Again it was Fabius who came and talked to the terrified folk, and by his calmness allayed their fears. In these troublous days the Delayer proved indeed so strong and wise that, before long, even those who had been used to mock at his slowness were glad to turn to him for counsel.

It was Fabius who ordered guards to be placed at the gates, that the frightened inhabitants might not desert their city. It was he who ordered the women not to wail and sob in the streets, but to go quietly to their homes to mourn there for their dead.

Meanwhile messengers were sent along the Appian and Latin roads to gather tidings of Hannibal's movements. And soon they returned to tell that the conqueror was not [205] on his way to Rome, but was still in Apulia, dividing the spoil of the battle.

Varro, who was in Venusia, had with much difficulty gathered together the remnant of the army. He was now bidden by the Senate to bring it back to Rome.

It was a command he had dreaded. He had left Rome in joy, proud of the confidence of the people, he was going back shamed and, in his own eyes, disgraced. How would he be received by the Senate, by the people?

When he reached the gates of the city he would not enter, but awaited without the judgment of his fellows.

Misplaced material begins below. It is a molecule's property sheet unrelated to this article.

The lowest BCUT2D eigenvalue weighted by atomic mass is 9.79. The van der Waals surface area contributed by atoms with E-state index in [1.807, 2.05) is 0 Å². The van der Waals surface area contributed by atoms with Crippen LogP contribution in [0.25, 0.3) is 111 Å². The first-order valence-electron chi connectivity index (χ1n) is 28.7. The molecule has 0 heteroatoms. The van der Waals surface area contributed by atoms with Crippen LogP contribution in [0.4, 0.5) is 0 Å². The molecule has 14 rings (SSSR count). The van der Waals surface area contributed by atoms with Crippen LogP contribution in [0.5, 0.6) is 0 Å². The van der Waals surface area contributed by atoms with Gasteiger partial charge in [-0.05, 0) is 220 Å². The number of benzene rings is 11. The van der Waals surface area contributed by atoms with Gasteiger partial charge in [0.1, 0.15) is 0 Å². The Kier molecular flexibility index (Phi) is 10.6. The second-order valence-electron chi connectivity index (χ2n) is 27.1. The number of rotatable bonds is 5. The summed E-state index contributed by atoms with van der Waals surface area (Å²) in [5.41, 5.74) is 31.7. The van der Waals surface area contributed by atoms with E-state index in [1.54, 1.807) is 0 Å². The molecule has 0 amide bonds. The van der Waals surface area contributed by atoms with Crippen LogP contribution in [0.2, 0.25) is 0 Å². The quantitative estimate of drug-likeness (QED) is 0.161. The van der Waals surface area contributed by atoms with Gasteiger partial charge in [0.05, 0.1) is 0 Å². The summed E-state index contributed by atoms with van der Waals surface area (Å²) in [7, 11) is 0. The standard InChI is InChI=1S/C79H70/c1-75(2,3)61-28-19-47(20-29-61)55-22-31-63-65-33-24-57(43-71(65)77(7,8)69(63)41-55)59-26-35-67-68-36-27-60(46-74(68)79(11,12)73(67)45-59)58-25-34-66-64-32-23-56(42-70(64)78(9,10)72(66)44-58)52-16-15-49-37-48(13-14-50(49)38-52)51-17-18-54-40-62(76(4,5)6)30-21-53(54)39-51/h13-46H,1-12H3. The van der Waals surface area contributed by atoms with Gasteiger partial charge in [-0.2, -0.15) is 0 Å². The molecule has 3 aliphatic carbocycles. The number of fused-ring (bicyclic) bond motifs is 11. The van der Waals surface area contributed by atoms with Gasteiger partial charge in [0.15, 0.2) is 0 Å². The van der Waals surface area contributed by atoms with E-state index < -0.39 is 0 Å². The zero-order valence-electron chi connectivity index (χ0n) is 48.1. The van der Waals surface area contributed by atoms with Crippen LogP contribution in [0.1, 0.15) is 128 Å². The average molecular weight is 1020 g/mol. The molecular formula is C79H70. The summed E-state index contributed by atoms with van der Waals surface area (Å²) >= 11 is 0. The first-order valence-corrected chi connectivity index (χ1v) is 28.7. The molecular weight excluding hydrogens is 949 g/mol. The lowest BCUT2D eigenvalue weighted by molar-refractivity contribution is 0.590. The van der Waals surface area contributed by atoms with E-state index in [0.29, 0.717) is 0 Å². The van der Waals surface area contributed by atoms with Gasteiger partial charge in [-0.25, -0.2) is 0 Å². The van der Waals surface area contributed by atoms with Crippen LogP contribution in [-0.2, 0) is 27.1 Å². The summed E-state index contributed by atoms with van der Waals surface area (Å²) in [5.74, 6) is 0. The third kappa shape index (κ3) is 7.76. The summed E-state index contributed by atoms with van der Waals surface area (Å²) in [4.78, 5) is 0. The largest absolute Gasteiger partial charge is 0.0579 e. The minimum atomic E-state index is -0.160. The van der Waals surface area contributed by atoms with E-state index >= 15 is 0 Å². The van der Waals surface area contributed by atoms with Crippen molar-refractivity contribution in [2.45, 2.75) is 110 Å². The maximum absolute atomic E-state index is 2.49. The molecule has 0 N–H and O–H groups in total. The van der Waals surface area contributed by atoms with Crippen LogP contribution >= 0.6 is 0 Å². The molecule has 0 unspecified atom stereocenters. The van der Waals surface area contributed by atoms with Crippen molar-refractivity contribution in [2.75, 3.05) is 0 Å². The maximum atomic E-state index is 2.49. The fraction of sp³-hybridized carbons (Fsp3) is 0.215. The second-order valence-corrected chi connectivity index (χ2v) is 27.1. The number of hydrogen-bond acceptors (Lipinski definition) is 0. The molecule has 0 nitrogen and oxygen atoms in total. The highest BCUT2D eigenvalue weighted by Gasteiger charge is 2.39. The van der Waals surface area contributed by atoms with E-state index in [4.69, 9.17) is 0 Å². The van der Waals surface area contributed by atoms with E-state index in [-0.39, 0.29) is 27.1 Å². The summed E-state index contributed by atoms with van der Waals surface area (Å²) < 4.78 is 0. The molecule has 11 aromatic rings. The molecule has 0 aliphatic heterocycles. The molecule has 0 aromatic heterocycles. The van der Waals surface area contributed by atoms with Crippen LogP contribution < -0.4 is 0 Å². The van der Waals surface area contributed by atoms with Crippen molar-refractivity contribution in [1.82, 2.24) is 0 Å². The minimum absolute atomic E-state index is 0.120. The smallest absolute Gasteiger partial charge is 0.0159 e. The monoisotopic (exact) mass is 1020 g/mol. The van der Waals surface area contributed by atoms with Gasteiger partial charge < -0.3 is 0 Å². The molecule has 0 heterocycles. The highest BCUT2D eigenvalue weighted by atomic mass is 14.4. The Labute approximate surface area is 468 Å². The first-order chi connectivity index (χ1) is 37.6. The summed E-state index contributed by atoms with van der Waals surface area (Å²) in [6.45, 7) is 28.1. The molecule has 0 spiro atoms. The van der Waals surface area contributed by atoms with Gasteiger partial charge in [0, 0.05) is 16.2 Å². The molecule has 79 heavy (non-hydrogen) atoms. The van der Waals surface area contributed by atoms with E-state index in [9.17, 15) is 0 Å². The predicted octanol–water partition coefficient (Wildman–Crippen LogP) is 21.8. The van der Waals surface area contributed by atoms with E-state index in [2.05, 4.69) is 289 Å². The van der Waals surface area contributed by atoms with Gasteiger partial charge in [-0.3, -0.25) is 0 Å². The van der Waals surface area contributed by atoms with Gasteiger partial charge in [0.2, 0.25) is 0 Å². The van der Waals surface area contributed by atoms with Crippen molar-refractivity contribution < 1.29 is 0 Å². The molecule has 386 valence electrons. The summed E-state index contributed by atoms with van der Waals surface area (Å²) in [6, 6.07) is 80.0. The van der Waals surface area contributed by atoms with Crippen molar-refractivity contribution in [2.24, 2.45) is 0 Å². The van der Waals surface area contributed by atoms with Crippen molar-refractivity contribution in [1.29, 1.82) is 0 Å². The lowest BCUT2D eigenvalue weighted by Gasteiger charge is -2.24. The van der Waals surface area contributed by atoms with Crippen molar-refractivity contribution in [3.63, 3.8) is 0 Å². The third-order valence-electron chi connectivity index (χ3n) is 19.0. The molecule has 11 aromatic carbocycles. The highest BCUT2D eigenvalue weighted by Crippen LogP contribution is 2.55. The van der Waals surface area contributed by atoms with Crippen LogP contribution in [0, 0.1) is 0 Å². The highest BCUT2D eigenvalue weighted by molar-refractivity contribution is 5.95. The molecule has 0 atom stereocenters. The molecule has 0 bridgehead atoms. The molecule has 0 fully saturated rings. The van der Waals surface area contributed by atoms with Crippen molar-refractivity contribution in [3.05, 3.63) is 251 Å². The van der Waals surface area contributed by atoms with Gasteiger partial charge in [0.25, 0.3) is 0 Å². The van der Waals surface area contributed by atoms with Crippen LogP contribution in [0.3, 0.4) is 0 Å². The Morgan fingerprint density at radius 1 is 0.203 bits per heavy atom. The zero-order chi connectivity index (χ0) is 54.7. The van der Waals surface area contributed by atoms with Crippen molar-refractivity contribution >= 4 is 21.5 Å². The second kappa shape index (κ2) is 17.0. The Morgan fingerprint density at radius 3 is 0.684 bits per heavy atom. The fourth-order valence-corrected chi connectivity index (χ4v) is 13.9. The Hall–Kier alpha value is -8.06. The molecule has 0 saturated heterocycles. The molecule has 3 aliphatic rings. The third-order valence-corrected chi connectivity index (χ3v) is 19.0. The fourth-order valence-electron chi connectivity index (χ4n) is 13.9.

Then the Senate, knowing that the Consul loved his country and mourned for the humiliation he had brought upon her, went down to the gates to welcome him, followed by many of the people.

Fabius was among the senators, and from none of their lips did Varro hear a word of blame for the disaster of Cannæ. But they praised him for gathering together the remnant of the army, and thanked him, too, that after so great a loss "he had not despaired of the safety of the Commonwealth, but had come back to Rome to help them in their plans to deliver their country from the Carthaginians."

Meanwhile Hannibal had marched to Campania, and been gladly welcomed to its chief city Capua. Here, after their many hardships, he and his army enjoyed through the winter months comfort and ease. It is even said that the great general relaxed the severity of his discipline for a time.

But Capua was punished for opening its gates to Hannibal, for two Roman armies, under Fabius and Marcellus, were sent to besiege the town. The siege lasted during 212 and 211 B.C.

In the latter year Hannibal determined to march to Rome, for by doing so he thought he would force the Roman armies to leave Capua.

So at length what the citizens had often feared actually came to pass. The dreaded Carthaginian was on his way [206] to Rome, and the people were sure that their city would be razed to the ground, while they themselves would be carried away as slaves.